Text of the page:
The early sepsis research group performs translational and fundamental research to improve recognition of early sepsis, identify risk markers to predict response to treatment and develop novel treatment strategies to improve short- and long-term outcome for patients with sepsis.

Sepsis is a life-threatening syndrome caused by a dysregulated host response to an infection leading to organ dysfunction. The COVID-19 pandemic profoundly increased the incidence of sepsis, which was already extremely high before, as sepsis affects 50 million people per year and causes one in five deaths. Despite attempts to unravel its complex pathogenesis, exact mechanisms driving the extreme heterogenic clinical course remain unknown. Early recognition of sepsis and prediction of the clinical course is difficult as signs and symptoms may be nonspecific and are highly variable. In spite of timely initiation of adequate care, clinical deterioration occurs in about one in four patients within 24 hours and approximately one in five patients die in hospital. Survivors of sepsis have a reduced quality of life for months to years after sepsis and are at major risk for chronic kidney disease and (fatal) cardiovascular events. Current treatment is limited to antibiotics and supportive care, rather than targeting the molecular causes of organ dysfunction. We aim to improve early recognition and develop precision medicine to improve outcome of this common, potentially fatal disease.

Relevance

How our research benefits to society

Every year, more people die of sepsis than of any type of cancer, myocardial infarction or traffic accidents in the Netherlands. To improve recognition and treatment of early sepsis, we follow two main research lines.

  • To improve early recognition and monitor response to treatment in individual patients, we have initiated a large data-biobank in acute care: Acutelines. We collect health data from pre-hospital up to long after discharge, which is combined with vital parameters and electrophysiologic waveforms from wearable devices and biomarkers. By comprehensively analysing the clinical course over time in patients acutely admitted to the hospital, we aim to identify early risk markers (i.e. biomarkers, physiological patterns) predictive of the clinical response to treatment with relevance to both short- and long-term outcome. These risk markers will be exploited to predict response to treatment in individual patients and support clinical decisions, by integrating the full set of clinical, physiological and molecular data and developing pattern recognition using machine-learning approaches. The identified biomarkers and patterns will be exploited in collaboration with private partners to develop assays and medical software that can be used to facilitate early recognition, predict response to treatment and support clinical decisions.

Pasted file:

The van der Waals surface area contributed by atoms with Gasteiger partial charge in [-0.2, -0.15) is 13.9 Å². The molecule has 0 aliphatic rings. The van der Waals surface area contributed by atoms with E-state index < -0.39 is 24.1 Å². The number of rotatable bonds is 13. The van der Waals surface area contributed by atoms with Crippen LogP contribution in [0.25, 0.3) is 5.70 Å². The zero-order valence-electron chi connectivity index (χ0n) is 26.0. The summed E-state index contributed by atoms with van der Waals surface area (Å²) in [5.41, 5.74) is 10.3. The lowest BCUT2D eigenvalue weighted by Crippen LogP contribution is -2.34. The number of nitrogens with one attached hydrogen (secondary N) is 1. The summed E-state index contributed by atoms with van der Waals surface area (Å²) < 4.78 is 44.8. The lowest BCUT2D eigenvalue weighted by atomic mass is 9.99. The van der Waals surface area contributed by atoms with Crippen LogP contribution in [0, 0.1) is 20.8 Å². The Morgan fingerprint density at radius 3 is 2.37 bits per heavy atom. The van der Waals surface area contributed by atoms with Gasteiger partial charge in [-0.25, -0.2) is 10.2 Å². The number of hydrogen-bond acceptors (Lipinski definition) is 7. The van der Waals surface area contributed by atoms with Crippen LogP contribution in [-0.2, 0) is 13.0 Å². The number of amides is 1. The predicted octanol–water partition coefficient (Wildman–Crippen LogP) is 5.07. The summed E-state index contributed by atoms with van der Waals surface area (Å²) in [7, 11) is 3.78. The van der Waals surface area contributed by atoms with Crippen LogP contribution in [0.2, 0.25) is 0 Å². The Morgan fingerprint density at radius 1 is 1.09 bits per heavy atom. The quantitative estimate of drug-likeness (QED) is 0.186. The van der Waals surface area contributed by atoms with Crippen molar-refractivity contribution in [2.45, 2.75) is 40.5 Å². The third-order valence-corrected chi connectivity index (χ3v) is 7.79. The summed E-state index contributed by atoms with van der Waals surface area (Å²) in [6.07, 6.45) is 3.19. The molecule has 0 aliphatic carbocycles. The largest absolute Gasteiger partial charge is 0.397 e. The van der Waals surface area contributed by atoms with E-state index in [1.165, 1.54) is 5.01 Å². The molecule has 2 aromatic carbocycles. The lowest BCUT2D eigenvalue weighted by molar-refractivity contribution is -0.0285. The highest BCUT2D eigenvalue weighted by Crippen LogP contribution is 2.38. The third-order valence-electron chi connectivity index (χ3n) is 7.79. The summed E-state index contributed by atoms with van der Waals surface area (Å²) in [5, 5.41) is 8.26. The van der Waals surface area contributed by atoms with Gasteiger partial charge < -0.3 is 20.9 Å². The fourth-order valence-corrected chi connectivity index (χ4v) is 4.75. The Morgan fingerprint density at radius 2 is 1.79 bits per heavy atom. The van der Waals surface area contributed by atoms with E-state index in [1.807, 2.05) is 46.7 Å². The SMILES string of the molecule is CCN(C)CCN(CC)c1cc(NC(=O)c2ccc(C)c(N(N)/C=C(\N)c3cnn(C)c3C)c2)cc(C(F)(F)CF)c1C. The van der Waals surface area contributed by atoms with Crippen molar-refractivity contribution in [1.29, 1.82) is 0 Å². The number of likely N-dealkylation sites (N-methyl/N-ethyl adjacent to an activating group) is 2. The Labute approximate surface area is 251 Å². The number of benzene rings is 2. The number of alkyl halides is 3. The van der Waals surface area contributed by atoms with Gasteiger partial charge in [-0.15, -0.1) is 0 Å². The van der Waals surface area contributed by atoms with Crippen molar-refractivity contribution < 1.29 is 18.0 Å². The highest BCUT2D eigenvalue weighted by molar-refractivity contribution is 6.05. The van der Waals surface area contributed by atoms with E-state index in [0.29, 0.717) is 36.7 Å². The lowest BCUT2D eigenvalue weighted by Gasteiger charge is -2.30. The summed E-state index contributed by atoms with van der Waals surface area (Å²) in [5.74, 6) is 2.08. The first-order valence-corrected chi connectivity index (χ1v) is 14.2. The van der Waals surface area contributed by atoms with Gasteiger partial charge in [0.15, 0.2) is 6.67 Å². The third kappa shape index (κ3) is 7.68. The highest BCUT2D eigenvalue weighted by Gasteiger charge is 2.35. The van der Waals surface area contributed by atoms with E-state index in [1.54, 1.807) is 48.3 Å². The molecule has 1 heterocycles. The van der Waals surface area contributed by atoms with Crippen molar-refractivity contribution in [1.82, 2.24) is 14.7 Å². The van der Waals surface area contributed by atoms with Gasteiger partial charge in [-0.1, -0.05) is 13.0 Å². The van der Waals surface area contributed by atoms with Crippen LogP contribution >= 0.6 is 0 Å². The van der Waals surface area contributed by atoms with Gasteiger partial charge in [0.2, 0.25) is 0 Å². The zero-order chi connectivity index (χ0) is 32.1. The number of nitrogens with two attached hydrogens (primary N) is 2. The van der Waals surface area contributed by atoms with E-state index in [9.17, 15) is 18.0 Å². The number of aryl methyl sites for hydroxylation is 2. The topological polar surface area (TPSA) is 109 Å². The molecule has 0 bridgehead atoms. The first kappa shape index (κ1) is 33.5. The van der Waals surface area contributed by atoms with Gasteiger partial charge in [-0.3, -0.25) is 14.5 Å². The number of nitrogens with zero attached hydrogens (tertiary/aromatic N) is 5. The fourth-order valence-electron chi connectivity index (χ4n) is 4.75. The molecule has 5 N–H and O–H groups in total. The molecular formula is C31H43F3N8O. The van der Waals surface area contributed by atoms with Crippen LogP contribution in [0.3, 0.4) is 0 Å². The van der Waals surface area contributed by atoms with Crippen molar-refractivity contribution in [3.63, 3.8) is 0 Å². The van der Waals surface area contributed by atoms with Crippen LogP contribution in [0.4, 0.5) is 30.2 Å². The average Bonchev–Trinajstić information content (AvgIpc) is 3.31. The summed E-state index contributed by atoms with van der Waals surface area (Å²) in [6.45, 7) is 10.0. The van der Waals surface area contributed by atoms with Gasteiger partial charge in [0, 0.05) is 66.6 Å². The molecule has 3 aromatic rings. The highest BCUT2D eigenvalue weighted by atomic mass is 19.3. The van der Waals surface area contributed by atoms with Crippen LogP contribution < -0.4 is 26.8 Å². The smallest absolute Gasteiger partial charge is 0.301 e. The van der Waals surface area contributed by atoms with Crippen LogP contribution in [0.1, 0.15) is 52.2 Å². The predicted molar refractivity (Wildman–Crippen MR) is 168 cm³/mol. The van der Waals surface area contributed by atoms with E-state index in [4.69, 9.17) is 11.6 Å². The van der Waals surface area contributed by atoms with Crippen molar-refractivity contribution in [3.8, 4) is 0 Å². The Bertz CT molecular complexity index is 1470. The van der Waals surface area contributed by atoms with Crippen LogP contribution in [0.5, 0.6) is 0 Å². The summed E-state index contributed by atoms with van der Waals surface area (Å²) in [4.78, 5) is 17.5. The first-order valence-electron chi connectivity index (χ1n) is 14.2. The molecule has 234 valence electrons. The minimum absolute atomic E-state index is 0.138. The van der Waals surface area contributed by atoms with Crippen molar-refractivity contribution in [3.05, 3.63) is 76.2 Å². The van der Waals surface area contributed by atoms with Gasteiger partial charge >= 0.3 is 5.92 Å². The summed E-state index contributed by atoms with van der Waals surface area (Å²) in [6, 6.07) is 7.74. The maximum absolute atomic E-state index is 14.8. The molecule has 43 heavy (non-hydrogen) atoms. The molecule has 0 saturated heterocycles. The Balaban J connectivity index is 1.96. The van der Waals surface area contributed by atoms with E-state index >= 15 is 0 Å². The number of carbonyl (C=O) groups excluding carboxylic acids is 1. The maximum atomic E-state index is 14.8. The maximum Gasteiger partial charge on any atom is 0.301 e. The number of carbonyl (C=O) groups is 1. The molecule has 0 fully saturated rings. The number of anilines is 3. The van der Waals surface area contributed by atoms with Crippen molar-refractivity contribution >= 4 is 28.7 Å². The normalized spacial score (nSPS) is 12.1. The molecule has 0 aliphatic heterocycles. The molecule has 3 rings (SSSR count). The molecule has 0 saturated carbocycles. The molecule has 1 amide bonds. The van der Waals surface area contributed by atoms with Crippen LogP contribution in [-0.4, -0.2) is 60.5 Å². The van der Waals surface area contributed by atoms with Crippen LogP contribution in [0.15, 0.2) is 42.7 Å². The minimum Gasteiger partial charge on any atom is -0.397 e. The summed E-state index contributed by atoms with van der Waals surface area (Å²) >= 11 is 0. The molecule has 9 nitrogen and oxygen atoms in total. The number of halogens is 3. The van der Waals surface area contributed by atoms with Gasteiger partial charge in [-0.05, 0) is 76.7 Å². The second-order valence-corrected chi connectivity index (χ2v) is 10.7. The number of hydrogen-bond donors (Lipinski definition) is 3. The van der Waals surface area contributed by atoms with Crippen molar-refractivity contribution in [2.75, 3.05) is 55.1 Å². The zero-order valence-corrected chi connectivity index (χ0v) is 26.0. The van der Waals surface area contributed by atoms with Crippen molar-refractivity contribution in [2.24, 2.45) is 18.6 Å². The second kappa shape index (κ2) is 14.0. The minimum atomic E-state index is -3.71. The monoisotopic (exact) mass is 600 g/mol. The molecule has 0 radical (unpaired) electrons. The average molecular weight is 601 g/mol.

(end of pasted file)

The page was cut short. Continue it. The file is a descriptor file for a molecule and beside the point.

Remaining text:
• As the precise mechanisms that lead to organ dysfunction and death are largely unknown, current treatment is limited to antibiotics and supportive care, rather than targeting molecular derangements. To optimize outcome from sepsis, novel approaches to improve early recognition, treatment and prediction of treatment response are needed. Risk markers associated with the clinical course in patients with early sepsis, will be exploited in pre-clinical models of sepsis (i.e. cells, mice, fruit flies) to identify novel therapeutic targets to feed drug discovery, with a specific focus on preservation of mitochondrial function, which is considered to be the culprit in the induction of organ failure in sepsis. An effective solution to prevent organ failure during physiological extreme conditions is found in nature: hibernation, which is associated with resistance to metabolic stress and longevity. Despite a profound reduction in blood flow and body temperature, hibernators maintain mitochondrial homeostasis and preclude organ injury. The protective mechanisms of hibernation can in part be mimicked by caloric restriction, modulation of energy sensing pathways (i.e. Sirtuins, AMPK) or augmenting hydrogen sulphide (H2S) levels, which might reveal to be a novel cornerstone to preserve mitochondrial function and thereby cellular homeostasis in the treatment of sepsis.

Contact

Hjalmar Bouma Internist acute medicine, pharmacologist, immunologist

Early sepsis research group
Internal postcode TA10
PO Box 30.001
9700 RB Groningen
The Netherlands